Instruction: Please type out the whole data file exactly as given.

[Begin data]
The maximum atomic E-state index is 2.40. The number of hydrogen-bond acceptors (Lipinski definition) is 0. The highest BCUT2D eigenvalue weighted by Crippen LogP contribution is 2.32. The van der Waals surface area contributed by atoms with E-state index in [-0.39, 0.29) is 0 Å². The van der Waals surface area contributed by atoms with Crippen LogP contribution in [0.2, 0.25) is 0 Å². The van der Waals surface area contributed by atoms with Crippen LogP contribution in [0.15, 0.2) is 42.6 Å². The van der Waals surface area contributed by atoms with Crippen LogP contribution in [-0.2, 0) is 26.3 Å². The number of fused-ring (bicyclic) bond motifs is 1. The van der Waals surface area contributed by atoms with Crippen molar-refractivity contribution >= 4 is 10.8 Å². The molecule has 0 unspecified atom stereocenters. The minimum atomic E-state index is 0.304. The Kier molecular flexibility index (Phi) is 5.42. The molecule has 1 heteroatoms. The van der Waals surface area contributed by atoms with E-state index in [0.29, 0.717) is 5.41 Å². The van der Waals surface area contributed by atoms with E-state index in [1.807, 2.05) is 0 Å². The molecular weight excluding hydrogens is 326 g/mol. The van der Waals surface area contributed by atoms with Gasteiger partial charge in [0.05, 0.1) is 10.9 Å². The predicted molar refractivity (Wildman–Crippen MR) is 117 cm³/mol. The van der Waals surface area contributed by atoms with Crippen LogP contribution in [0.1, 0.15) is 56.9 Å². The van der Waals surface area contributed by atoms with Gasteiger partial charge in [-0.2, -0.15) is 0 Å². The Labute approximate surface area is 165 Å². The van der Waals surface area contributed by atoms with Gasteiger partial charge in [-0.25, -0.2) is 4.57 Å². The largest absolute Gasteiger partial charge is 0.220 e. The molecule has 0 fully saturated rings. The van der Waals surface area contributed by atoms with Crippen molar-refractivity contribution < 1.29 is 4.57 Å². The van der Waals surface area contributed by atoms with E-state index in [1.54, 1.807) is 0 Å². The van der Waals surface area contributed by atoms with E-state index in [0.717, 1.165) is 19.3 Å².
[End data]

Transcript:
The maximum atomic E-state index is 2.40. The number of hydrogen-bond acceptors (Lipinski definition) is 0. The highest BCUT2D eigenvalue weighted by Crippen LogP contribution is 2.32. The van der Waals surface area contributed by atoms with E-state index in [-0.39, 0.29) is 0 Å². The van der Waals surface area contributed by atoms with Crippen LogP contribution in [0.2, 0.25) is 0 Å². The van der Waals surface area contributed by atoms with Crippen LogP contribution in [0.15, 0.2) is 42.6 Å². The van der Waals surface area contributed by atoms with Crippen LogP contribution in [-0.2, 0) is 26.3 Å². The number of fused-ring (bicyclic) bond motifs is 1. The van der Waals surface area contributed by atoms with Crippen molar-refractivity contribution >= 4 is 10.8 Å². The molecule has 0 unspecified atom stereocenters. The minimum atomic E-state index is 0.304. The Kier molecular flexibility index (Phi) is 5.42. The molecule has 1 heteroatoms. The van der Waals surface area contributed by atoms with E-state index in [0.29, 0.717) is 5.41 Å². The van der Waals surface area contributed by atoms with E-state index in [1.807, 2.05) is 0 Å². The molecular weight excluding hydrogens is 326 g/mol. The van der Waals surface area contributed by atoms with Gasteiger partial charge in [0.05, 0.1) is 10.9 Å². The predicted molar refractivity (Wildman–Crippen MR) is 117 cm³/mol. The van der Waals surface area contributed by atoms with Crippen LogP contribution in [0.1, 0.15) is 56.9 Å². The van der Waals surface area contributed by atoms with Gasteiger partial charge in [-0.2, -0.15) is 0 Å². The Labute approximate surface area is 165 Å². The van der Waals surface area contributed by atoms with Gasteiger partial charge in [-0.25, -0.2) is 4.57 Å². The largest absolute Gasteiger partial charge is 0.220 e. The molecule has 0 fully saturated rings. The van der Waals surface area contributed by atoms with Crippen molar-refractivity contribution < 1.29 is 4.57 Å². The van der Waals surface area contributed by atoms with E-state index in [1.54, 1.807) is 0 Å². The van der Waals surface area contributed by atoms with E-state index in [0.717, 1.165) is 19.3 Å².